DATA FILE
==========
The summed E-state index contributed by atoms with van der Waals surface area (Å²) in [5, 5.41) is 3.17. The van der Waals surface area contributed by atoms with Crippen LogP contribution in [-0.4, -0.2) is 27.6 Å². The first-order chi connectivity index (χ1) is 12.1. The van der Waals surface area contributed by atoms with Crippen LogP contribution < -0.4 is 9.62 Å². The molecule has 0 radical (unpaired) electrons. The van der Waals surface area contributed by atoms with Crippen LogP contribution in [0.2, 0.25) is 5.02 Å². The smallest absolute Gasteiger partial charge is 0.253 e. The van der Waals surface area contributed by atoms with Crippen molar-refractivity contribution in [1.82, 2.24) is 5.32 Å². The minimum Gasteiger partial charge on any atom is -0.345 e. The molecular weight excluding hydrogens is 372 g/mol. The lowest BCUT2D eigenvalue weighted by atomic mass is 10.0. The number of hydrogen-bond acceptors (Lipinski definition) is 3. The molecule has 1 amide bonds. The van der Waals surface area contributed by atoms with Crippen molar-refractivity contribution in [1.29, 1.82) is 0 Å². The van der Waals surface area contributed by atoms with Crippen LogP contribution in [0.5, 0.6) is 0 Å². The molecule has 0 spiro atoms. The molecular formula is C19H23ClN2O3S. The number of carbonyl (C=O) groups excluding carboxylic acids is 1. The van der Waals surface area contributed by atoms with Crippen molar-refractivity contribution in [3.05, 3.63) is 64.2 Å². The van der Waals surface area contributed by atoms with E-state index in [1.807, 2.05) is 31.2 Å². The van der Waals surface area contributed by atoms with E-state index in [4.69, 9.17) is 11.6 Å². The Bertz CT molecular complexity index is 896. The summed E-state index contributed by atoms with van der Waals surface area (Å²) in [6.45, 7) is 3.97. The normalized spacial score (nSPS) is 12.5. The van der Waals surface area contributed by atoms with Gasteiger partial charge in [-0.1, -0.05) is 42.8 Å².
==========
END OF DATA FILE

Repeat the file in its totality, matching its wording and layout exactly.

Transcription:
The summed E-state index contributed by atoms with van der Waals surface area (Å²) in [5, 5.41) is 3.17. The van der Waals surface area contributed by atoms with Crippen LogP contribution in [-0.4, -0.2) is 27.6 Å². The first-order chi connectivity index (χ1) is 12.1. The van der Waals surface area contributed by atoms with Crippen LogP contribution < -0.4 is 9.62 Å². The molecule has 0 radical (unpaired) electrons. The van der Waals surface area contributed by atoms with Crippen LogP contribution in [0.2, 0.25) is 5.02 Å². The smallest absolute Gasteiger partial charge is 0.253 e. The van der Waals surface area contributed by atoms with Crippen molar-refractivity contribution in [1.82, 2.24) is 5.32 Å². The minimum Gasteiger partial charge on any atom is -0.345 e. The molecular weight excluding hydrogens is 372 g/mol. The lowest BCUT2D eigenvalue weighted by atomic mass is 10.0. The number of hydrogen-bond acceptors (Lipinski definition) is 3. The molecule has 1 amide bonds. The van der Waals surface area contributed by atoms with Crippen molar-refractivity contribution in [1.29, 1.82) is 0 Å². The van der Waals surface area contributed by atoms with Crippen LogP contribution in [0.5, 0.6) is 0 Å². The molecule has 0 spiro atoms. The molecular formula is C19H23ClN2O3S. The number of carbonyl (C=O) groups excluding carboxylic acids is 1. The van der Waals surface area contributed by atoms with Crippen molar-refractivity contribution in [3.05, 3.63) is 64.2 Å². The van der Waals surface area contributed by atoms with E-state index in [1.807, 2.05) is 31.2 Å². The van der Waals surface area contributed by atoms with E-state index in [4.69, 9.17) is 11.6 Å². The Bertz CT molecular complexity index is 896. The summed E-state index contributed by atoms with van der Waals surface area (Å²) in [6.45, 7) is 3.97. The normalized spacial score (nSPS) is 12.5. The van der Waals surface area contributed by atoms with Gasteiger partial charge in [-0.1, -0.05) is 42.8 Å².